DUI Manslaughter in Arizona

dui manslaughter in arizonaMillions traverse Arizona’s beautiful highway and interstate system each day, whether it’s for work or pleasure. When irresponsible drivers decide to get behind the wheel while intoxicated, chances are good an innocent driver could lose their life. After such tragedies happen, those accused of DUI vehicular manslaughter may retain an attorney to protect their interests.

Those in charge of prosecuting vehicular homicides have the toughest job of all: determining level of culpability. In today’s post, we’ll look closely at Arizona Revised Statute §13-1103 and how liability under this law is determined in cases where reckless drivers, if intoxicated, take another person’s life while operating a motor vehicle – even if it wasn’t their intention to do so.

Culpable negligence

Arizona’s highest standard of negligence, culpable negligence, requires a much tougher standard of evidence and is charged as a second-degree felony offense. Cases where prosecutors charge defendants with vehicular manslaughter by culpable negligence are often fact-intensive, meaning cases are tried based off the totality of the death and the circumstances surrounding the person’s lack of control.

Under Arizona legislature, if culpable negligence is proven in cases where victims were public servants, such as police or fire personnel, charges could escalate to first-degree. Same is true if the individual was under 18.

Lack of evidence to support this level of culpability means defendants could face lesser charges. It must be proven that the defendant’s actions were purposely unreasonable, placing them in foreseeable danger or risk of death.

Vehicular manslaughter

State v. Cocio, 147 Ariz. 277 (1985) 709 P.2d 1336 is an excellent example of determining vehicular homicide, defined as the ‘wanton or willful disregard for public safety’. This charge was created to bridge the gap between non-criminal reckless driving and culpable negligence.

Prosecutors who lack evidence to support culpable negligence, but have proof that exceeds simple negligence will often file charges as vehicular manslaughter. In Arizona, defendants charged under this level of liability may face third-degree felony charges.

Convictions under this statue mean loss of driving privileges are automatic for three (3) years. Driver improvement school and other financial responsibilities may be required, too.

DUI manslaughter

Courts have found that only simple negligence is required to prove DUI manslaughter in Arizona, meaning this second-degree felony requires less proof than vehicular homicide, the lesser included offense of the other two.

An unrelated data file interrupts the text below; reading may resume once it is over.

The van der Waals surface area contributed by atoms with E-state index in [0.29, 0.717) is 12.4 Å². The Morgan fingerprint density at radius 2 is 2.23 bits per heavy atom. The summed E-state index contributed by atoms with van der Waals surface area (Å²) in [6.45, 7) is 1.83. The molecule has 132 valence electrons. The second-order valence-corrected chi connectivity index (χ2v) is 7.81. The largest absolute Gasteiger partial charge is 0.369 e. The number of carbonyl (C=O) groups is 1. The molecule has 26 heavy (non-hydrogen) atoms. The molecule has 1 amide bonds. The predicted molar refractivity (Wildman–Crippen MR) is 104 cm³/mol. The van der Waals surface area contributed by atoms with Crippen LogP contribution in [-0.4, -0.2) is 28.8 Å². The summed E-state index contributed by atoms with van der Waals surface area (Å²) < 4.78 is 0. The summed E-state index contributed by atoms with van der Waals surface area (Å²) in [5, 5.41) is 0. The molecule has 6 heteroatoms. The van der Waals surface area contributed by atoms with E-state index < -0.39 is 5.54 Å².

Prosecution need not prove intoxication caused the incident in DUI manslaughter cases; the statute only requires proof reckless operation of one’s vehicle should have caused another to die.

Under Arizona double jeopardy laws, one cannot be convicted under two statues concurrently, such as vehicular and DUI manslaughter.

How can an Arizona DUI help?

Regardless what Arizona statute you’ve been charged under, it’s important to mount a rigorous defense.

As license suspension, lock up, probation and fines loom over you, lower your chances of having ridiculous stipulations tacked onto the judge’s decision means having adequate representation. Sure, the costs may be slightly higher than you expected; imagine going into court, pro se, and battling for your freedom, costs of punishment and license against the judge and DA.  It’s scary.

An attorney can, without much effort, fight unlike any person you know. They’ll stick their necks out to find evidence that could lessen or dismiss charges. Since manslaughter must be proven, meritorious defenses may be brought into your case, such as proving you weren’t driving or lacked intent.

Remember, it’s your neck that’s out there on the line, with a potential to face 23.5 years behind bars if found guilty. Can you really leave your future in your own hands? Attorneys are generally a great investment in circumstances where stakes are high.

Click here for more information on vehicular manslaughter in Arizona.